Many readers of this blog are likely familiar with Dr. Karen Sibert, whose name I first learned after she wrote an article titled “Don’t Quit This Day Job” that appeared in the New York Times. There were many strong responses to her criticism of female physicians who choose to not work full time. She recently posted on her blog a piece titled “Give yourself a break – Don’t have a baby during residency“, which has also created quite a stir. This posting as been the subject of many blogger’s recent pieces and I don’t want to repeat some very well articulated responses – one of which appears here. Even the comment thread of Dr. Au’s post contains interesting reflections on the competing obligations of medical training and early motherhood.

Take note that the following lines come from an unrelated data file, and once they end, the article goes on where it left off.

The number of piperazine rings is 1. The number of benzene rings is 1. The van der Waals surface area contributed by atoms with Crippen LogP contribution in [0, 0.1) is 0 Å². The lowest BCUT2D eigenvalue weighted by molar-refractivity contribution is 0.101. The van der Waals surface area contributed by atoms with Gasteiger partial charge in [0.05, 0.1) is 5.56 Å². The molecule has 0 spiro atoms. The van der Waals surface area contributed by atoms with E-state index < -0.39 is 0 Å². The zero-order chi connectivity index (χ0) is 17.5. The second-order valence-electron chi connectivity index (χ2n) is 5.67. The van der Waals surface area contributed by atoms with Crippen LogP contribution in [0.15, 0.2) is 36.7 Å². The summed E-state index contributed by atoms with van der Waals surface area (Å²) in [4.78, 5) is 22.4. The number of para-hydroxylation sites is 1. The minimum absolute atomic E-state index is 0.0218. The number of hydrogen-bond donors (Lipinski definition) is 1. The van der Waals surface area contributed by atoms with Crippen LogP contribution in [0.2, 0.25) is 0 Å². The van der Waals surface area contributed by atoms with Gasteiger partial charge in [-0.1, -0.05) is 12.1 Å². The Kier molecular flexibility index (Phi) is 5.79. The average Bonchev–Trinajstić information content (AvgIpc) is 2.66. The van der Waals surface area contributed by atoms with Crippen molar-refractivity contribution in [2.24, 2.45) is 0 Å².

I have a different question, not related to work hours, coverage schedules, ticking clocks, or the financial or marital implications of having a baby during residency. My question is this – when are we really done with our training? It’s a question I myself, still in my own training, am not in a position to answer. But I have serious doubts that the need to check current treatment recommendations, latest journal publications, available clinical trials, or consult physicians more senior than myself, isn’t going to end when fellowship does. If anything it could get more difficult to maintain sufficient knowledge base once I am removed from the structure of a training program.